Chemical substances that have structures with at least one dimension that measures approximately 1 – 100 nanometers (nm) are commonly referred to as nanoscale materials or nanomaterials. The nanoscale is thousands of times smaller than the human eye can see. For instance, a human hair is approximately 80,000 – 100,000 nanometers wide. Thus, a nanoscale chemical substance that is 100 nm large is approximately 800 – 1,000 times smaller than the width of a human hair. Nanoparticles can be attracted to other nanoparticles resulting in either agglomerates, which are nanoparticles weakly bound to one another, or aggregates, which are nanoparticles that are strongly bonded together.
Nanoscale chemical substances typically have properties different than the same chemical substances with structures at a larger scale (also known as the bulk scale), such as greater strength, lighter weight, and greater chemical reactivity. Greater strength and lighter weight could, for example, impart characteristics like light weight but high durability for objects like space ships. Greater chemical reactivity can be either a useful feature or might cause harm. For example, nanoscale materials have the potential to enhance the efficiency of a battery, to detect cancer cells, or to detect whether a person’s insulin level is at abnormal levels. But other nanomaterials could enter human cells (or coat them) and alter normal functions, thereby causing cellular dysfunction or perhaps permanent damage.
This new rule focuses on important specific characteristics of particular interest in health and safety evaluation. Such properties include:
- Zeta potential (electrostatic potential) measures the tendency of a nanomaterial to move through a particular environment. It is a measure of the average friction that is felt by the nanoparticle, which changes depending on the environment. Measuring this property will help scientists discern, for example, whether nanomaterials released into the environment could move into a local water source and potentially pose health risks.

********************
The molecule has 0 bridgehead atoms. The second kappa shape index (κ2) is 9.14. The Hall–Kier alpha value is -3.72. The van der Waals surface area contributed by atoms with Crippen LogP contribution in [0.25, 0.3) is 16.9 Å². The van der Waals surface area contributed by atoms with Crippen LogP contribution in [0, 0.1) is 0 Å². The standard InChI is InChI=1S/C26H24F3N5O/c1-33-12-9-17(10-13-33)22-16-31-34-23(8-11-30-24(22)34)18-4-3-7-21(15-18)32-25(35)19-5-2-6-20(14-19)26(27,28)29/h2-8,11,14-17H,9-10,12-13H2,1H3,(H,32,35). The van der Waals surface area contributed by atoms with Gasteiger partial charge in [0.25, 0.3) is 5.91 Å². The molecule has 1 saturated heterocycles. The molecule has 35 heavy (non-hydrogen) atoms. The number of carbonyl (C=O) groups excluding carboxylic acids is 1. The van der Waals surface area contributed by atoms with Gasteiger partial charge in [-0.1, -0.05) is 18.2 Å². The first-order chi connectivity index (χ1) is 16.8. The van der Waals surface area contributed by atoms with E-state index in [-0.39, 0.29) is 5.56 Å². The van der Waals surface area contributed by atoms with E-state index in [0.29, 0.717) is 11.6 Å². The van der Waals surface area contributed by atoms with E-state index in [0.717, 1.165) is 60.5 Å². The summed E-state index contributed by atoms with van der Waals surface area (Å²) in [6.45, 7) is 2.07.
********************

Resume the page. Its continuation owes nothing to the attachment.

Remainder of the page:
- Specific surface area is defined as the ratio of the total surface of the nanomaterial per mass of sample (m2/g). This property is an important factor because chemical reactions take place at the nanomaterial’s surface, so an increase in the amount of surface also increases the number of possible reactions that could occur relative to the same material with less surface (i.e., bulk scale material). Thus, the higher the surface area as well as the greater amount of nanomaterial, the larger the total surface and greater opportunity for chemical reactions to occur. For instance, one gram (1 g) of nanoparticles that have a specific surface area of 350.0 m2/g would yield a total surface area of 350.0 m2. Thus, 15 grams of this material would provide the same surface area as an American football field (5,351.2 m2).
- Surface reactivity, the potential scale of reactions that could occur at the surface of a material, increases as more surface area is available. Because nanomaterials have much more surface than bulk-scale materials, and because materials only react at their surfaces (rather than at their internal structure), nanomaterials tend to have greater surface reactivity than other materials. Reactivity may influence changes in the local environment as well as to the nanomaterial, which may or may not be detrimental. This property can be beneficial, for example, to enhance battery life and power electric vehicles.